The Twitter and Instagram feeds of Facebook and Messenger were repeatedly populated with what appears to be the hacker’s calling card
Facebook became the butt of a laugh riot when a number of its corporate social media accounts were hacked by an online attacker named OurMine in the early hours of February 8. The Twitter and Instagram feeds of Facebook and Messenger were repeatedly populated with what appears to be the hacker's calling card. Facebook eventually put out an official statement on Twitter to assure its followers that it had regained control over its accounts. In the meantime, users shared screenshots of the attack on Twitter.
While the Twitter timeline of Facebook and Messenger was repeatedly populated with a message from the attacker in the form of a text post, the Instagram feed of both accounts was flooded with images of the attacker's logo. According to users on Twitter, this attack was the result of a security breach in Khoros, an American community and social media management software. The attacker, who called themselves OurMine in the posts, reportedly hacked the Twitter accounts of the NFL and ESPN late last month.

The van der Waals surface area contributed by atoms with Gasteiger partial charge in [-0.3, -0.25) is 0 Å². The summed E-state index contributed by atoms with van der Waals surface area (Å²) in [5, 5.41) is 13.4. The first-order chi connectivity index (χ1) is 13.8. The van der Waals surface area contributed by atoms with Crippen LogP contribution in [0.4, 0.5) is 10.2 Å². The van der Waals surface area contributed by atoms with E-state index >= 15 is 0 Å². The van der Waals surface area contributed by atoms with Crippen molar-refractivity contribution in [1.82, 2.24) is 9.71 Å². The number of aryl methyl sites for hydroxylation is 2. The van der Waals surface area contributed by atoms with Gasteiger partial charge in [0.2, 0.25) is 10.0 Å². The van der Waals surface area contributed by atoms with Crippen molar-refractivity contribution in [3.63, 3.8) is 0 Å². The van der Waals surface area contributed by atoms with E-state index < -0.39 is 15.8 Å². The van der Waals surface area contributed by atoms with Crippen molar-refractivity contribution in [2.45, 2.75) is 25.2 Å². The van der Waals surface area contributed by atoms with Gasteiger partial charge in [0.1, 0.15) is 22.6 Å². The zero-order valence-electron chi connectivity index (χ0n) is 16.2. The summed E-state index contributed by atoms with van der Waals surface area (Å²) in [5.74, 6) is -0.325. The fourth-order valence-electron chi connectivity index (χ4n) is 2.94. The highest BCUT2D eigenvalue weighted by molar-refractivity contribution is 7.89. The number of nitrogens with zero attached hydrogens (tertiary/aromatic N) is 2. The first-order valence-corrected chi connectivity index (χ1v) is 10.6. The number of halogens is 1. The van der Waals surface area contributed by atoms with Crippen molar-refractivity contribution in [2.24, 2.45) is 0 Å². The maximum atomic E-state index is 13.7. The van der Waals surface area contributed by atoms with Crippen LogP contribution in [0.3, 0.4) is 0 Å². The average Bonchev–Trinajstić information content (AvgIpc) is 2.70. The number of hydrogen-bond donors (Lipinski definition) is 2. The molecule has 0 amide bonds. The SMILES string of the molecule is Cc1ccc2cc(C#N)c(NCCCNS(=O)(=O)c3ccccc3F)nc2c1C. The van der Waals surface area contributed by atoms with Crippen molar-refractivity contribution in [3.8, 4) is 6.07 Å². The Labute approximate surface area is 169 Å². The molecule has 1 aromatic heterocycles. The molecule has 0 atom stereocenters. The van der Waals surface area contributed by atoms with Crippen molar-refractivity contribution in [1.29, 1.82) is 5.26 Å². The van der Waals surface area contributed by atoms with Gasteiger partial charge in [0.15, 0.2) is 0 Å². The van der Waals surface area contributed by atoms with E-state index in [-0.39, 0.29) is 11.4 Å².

Despite these recent attempts at cybervandalism on social media that can prove to be a nuisance for big brands like Facebook and ESPN, OurMine call themselves a group of "professional" white hat hackers with "no bad intentions". Their earliest attacks go as far back as 2016, when they hacked into the Twitter accounts of Wikipedia co-founder Jimmy Wales, Twitter co-founder Jack Dorsey, and Google CEO Sundar Pichai.
Popular Hong Kong-based app researcher Jane Manchun Wong was one of the many who captured the attack on Facebook's corporate social media accounts on video. "It was fun watching this battle between Facebook and hackers where hackers keep posting tweets and Facebook keeps deleting them," she wrote in her tweet. Her video shows Facebook making frantic efforts to delete the hacker's offending tweets. You can see more such videos here.